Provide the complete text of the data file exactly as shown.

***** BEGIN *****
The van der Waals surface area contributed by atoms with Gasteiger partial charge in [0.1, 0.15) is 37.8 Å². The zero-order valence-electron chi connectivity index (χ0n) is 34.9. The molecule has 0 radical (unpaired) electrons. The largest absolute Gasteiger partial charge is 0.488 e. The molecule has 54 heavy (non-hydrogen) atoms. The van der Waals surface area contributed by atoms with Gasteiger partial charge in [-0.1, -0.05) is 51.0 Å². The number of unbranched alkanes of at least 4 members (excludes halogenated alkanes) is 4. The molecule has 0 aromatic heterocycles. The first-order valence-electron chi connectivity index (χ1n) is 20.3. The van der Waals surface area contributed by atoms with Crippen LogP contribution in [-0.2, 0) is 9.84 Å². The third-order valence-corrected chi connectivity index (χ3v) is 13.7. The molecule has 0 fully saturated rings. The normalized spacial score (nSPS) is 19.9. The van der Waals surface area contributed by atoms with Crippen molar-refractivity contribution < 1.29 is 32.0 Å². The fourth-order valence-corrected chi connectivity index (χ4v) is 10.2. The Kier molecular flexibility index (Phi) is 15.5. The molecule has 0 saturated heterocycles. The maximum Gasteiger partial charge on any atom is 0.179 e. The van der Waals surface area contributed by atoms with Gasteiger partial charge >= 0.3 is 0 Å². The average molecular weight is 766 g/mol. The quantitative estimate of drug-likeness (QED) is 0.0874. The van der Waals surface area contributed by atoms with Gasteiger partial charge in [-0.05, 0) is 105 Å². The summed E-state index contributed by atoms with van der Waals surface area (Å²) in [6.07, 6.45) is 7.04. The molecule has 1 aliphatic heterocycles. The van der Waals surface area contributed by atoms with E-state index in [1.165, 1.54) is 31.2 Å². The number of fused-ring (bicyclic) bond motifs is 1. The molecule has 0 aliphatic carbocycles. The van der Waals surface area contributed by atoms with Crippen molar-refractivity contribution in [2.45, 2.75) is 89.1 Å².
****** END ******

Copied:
The van der Waals surface area contributed by atoms with Gasteiger partial charge in [0.1, 0.15) is 37.8 Å². The zero-order valence-electron chi connectivity index (χ0n) is 34.9. The molecule has 0 radical (unpaired) electrons. The largest absolute Gasteiger partial charge is 0.488 e. The molecule has 54 heavy (non-hydrogen) atoms. The van der Waals surface area contributed by atoms with Gasteiger partial charge in [-0.1, -0.05) is 51.0 Å². The number of unbranched alkanes of at least 4 members (excludes halogenated alkanes) is 4. The molecule has 0 aromatic heterocycles. The first-order valence-electron chi connectivity index (χ1n) is 20.3. The van der Waals surface area contributed by atoms with Crippen LogP contribution in [-0.2, 0) is 9.84 Å². The third-order valence-corrected chi connectivity index (χ3v) is 13.7. The molecule has 0 fully saturated rings. The normalized spacial score (nSPS) is 19.9. The van der Waals surface area contributed by atoms with Crippen molar-refractivity contribution < 1.29 is 32.0 Å². The fourth-order valence-corrected chi connectivity index (χ4v) is 10.2. The Kier molecular flexibility index (Phi) is 15.5. The molecule has 0 saturated heterocycles. The maximum Gasteiger partial charge on any atom is 0.179 e. The van der Waals surface area contributed by atoms with Gasteiger partial charge >= 0.3 is 0 Å². The average molecular weight is 766 g/mol. The quantitative estimate of drug-likeness (QED) is 0.0874. The van der Waals surface area contributed by atoms with Gasteiger partial charge in [-0.05, 0) is 105 Å². The summed E-state index contributed by atoms with van der Waals surface area (Å²) in [6.07, 6.45) is 7.04. The molecule has 1 aliphatic heterocycles. The van der Waals surface area contributed by atoms with E-state index in [1.165, 1.54) is 31.2 Å². The number of fused-ring (bicyclic) bond motifs is 1. The molecule has 0 aliphatic carbocycles. The van der Waals surface area contributed by atoms with Crippen molar-refractivity contribution in [2.45, 2.75) is 89.1 Å².